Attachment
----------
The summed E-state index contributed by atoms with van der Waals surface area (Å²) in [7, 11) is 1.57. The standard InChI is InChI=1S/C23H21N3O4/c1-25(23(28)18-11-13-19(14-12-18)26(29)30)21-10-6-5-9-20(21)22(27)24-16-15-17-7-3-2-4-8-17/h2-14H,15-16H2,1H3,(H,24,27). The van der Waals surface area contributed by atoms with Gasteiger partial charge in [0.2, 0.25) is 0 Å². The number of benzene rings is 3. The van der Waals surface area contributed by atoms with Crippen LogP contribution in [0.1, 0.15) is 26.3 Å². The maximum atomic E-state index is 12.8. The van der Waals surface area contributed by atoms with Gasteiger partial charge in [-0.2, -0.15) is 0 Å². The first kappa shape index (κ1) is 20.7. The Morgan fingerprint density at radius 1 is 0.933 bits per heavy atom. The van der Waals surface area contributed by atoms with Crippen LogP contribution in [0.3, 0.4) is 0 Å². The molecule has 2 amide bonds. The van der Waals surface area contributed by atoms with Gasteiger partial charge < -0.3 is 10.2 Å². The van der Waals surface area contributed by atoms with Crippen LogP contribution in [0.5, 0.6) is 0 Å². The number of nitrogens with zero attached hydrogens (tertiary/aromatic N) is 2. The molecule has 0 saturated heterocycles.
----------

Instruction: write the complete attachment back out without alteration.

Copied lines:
The summed E-state index contributed by atoms with van der Waals surface area (Å²) in [7, 11) is 1.57. The standard InChI is InChI=1S/C23H21N3O4/c1-25(23(28)18-11-13-19(14-12-18)26(29)30)21-10-6-5-9-20(21)22(27)24-16-15-17-7-3-2-4-8-17/h2-14H,15-16H2,1H3,(H,24,27). The van der Waals surface area contributed by atoms with Gasteiger partial charge in [0.2, 0.25) is 0 Å². The number of benzene rings is 3. The van der Waals surface area contributed by atoms with Crippen LogP contribution in [0.1, 0.15) is 26.3 Å². The maximum atomic E-state index is 12.8. The van der Waals surface area contributed by atoms with Gasteiger partial charge in [-0.2, -0.15) is 0 Å². The first kappa shape index (κ1) is 20.7. The Morgan fingerprint density at radius 1 is 0.933 bits per heavy atom. The van der Waals surface area contributed by atoms with Crippen LogP contribution in [0.3, 0.4) is 0 Å². The molecule has 2 amide bonds. The van der Waals surface area contributed by atoms with Gasteiger partial charge < -0.3 is 10.2 Å². The van der Waals surface area contributed by atoms with Crippen LogP contribution in [0.5, 0.6) is 0 Å². The number of nitrogens with zero attached hydrogens (tertiary/aromatic N) is 2. The molecule has 0 saturated heterocycles.